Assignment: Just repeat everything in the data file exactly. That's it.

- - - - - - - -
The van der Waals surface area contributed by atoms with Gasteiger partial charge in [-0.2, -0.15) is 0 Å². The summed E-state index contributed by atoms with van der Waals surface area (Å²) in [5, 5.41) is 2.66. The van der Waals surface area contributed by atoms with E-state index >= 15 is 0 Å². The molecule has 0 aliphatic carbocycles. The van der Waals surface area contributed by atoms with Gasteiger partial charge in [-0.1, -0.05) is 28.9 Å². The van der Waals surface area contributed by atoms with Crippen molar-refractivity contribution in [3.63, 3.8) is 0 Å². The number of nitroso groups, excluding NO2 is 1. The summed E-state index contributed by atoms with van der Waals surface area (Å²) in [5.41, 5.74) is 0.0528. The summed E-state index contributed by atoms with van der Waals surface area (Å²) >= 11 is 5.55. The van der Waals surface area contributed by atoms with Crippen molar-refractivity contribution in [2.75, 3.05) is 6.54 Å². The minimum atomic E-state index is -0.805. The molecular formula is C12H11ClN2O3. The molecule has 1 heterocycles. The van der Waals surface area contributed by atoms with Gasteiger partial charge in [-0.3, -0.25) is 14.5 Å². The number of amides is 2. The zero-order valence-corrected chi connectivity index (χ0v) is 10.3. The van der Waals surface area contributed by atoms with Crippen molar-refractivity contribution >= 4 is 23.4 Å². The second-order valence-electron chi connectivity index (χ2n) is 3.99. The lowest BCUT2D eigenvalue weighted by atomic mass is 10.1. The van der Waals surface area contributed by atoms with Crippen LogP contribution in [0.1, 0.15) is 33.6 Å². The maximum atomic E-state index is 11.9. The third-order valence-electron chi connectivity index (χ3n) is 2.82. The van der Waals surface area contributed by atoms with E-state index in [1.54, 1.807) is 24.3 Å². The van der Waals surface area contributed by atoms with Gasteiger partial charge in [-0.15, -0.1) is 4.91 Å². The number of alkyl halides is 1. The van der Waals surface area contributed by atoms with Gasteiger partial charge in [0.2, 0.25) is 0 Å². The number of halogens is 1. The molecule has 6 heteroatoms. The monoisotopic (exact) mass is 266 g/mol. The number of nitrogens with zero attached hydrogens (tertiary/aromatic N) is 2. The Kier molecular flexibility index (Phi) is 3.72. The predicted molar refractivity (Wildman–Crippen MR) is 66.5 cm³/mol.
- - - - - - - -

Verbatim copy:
The van der Waals surface area contributed by atoms with Gasteiger partial charge in [-0.2, -0.15) is 0 Å². The summed E-state index contributed by atoms with van der Waals surface area (Å²) in [5, 5.41) is 2.66. The van der Waals surface area contributed by atoms with E-state index >= 15 is 0 Å². The molecule has 0 aliphatic carbocycles. The van der Waals surface area contributed by atoms with Gasteiger partial charge in [-0.1, -0.05) is 28.9 Å². The van der Waals surface area contributed by atoms with Crippen molar-refractivity contribution in [3.63, 3.8) is 0 Å². The number of nitroso groups, excluding NO2 is 1. The summed E-state index contributed by atoms with van der Waals surface area (Å²) in [5.41, 5.74) is 0.0528. The summed E-state index contributed by atoms with van der Waals surface area (Å²) >= 11 is 5.55. The van der Waals surface area contributed by atoms with Crippen molar-refractivity contribution in [2.75, 3.05) is 6.54 Å². The minimum atomic E-state index is -0.805. The molecular formula is C12H11ClN2O3. The molecule has 1 heterocycles. The van der Waals surface area contributed by atoms with Gasteiger partial charge in [-0.3, -0.25) is 14.5 Å². The number of amides is 2. The zero-order valence-corrected chi connectivity index (χ0v) is 10.3. The van der Waals surface area contributed by atoms with Crippen molar-refractivity contribution >= 4 is 23.4 Å². The second-order valence-electron chi connectivity index (χ2n) is 3.99. The lowest BCUT2D eigenvalue weighted by atomic mass is 10.1. The van der Waals surface area contributed by atoms with Crippen LogP contribution in [0.1, 0.15) is 33.6 Å². The maximum atomic E-state index is 11.9. The third-order valence-electron chi connectivity index (χ3n) is 2.82. The van der Waals surface area contributed by atoms with E-state index in [1.54, 1.807) is 24.3 Å². The van der Waals surface area contributed by atoms with Gasteiger partial charge in [-0.15, -0.1) is 4.91 Å². The number of alkyl halides is 1. The van der Waals surface area contributed by atoms with Gasteiger partial charge in [0.2, 0.25) is 0 Å². The number of halogens is 1. The molecule has 6 heteroatoms. The monoisotopic (exact) mass is 266 g/mol. The number of nitrogens with zero attached hydrogens (tertiary/aromatic N) is 2. The Kier molecular flexibility index (Phi) is 3.72. The predicted molar refractivity (Wildman–Crippen MR) is 66.5 cm³/mol.